Putting up spring’s surplus: Pickled Eggs

Step 1: Samuel has peeled a jar of eggs and put them into a salt brine

If there is one thing from spring that I want to stretch across the whole year, it’s eggs.  We get a ton of them each spring, and they are just beautiful.  The birds love spring’s fresh pasture, and the beta-carotene in grass-fed eggs makes the yokes a thick and rich dark orange.  The problem is sometimes there are just too many to eat them all. 

Last year we sold some to friends–our rate is $5/dozen for no-soy, no-corn, pastured duck eggs.  That is enough to reimburse the feed costs, and give a pittance for labor, but I would rather keep the food “in house” if possible.  

The solution: pickled eggs!  Last year I experimented with a couple different recipes and learned that they are an excellent addition to salads, and they keep wonderfully–the last egg was eaten in January, and was just a good as the first one we pulled out in May.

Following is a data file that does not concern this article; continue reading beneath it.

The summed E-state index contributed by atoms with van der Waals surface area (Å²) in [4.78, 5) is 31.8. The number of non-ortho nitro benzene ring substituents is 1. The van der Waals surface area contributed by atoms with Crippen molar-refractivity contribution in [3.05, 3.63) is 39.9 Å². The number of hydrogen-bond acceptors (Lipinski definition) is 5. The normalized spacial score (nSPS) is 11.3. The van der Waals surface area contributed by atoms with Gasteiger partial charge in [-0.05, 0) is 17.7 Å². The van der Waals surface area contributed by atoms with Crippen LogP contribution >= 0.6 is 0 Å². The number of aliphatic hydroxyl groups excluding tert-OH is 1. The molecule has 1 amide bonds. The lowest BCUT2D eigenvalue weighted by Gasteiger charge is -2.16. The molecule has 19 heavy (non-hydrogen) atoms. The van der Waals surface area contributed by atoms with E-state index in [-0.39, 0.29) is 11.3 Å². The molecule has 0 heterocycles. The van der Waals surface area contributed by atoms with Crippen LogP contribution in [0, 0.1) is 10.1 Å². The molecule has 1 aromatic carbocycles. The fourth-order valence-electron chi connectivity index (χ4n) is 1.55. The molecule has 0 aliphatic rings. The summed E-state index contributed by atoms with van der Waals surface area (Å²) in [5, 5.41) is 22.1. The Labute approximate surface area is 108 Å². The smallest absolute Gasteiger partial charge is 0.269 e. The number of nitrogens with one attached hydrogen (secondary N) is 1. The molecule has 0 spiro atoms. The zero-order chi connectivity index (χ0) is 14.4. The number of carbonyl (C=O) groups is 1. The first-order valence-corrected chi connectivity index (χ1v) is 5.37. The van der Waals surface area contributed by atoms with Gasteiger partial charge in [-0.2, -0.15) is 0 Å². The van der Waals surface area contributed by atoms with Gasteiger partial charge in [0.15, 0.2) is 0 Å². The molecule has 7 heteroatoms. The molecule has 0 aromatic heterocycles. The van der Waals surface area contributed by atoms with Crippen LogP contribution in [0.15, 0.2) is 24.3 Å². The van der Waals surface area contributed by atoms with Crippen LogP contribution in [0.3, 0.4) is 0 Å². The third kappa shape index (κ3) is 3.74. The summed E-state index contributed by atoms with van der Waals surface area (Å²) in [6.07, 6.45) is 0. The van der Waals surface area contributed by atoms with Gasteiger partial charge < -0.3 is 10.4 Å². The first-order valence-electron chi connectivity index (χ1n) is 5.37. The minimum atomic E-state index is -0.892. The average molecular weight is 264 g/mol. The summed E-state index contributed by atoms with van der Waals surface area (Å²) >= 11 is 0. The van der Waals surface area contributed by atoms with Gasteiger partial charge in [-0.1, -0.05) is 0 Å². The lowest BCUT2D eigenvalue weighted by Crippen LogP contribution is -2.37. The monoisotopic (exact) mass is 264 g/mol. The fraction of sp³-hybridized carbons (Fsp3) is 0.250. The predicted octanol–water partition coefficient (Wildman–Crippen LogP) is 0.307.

I’ve looked at many recipes, and they are all very similar:  Add vinegar, add spices, add eggs, put in the refrigerator, then come back in 3 weeks. 

Step 2: replace salt brine w/vinegar & spices

The one that I like to use is taken from “The Encyclopedia of Country Living”by Carla Emery.  It’s called “Spicy Pickled Eggs”.

Step 1: brine eggs in a saturated salt solution for 2 days. 

1 cup salt to 1 quart water
2 days in refrigerator

Step 2: Remove salt brine, add pickling spices, and top up with vinegar.

2 T black peppercorns
1 T whole coriander seed
2 t whole mustard seed
1 t whole allspice
3 bay leaves
1/3 head garlic cloves
apple cider vinegar to top off jar (~1 quart)

Joel and Ruth especially love these–they’ve tapped into the first jar already!

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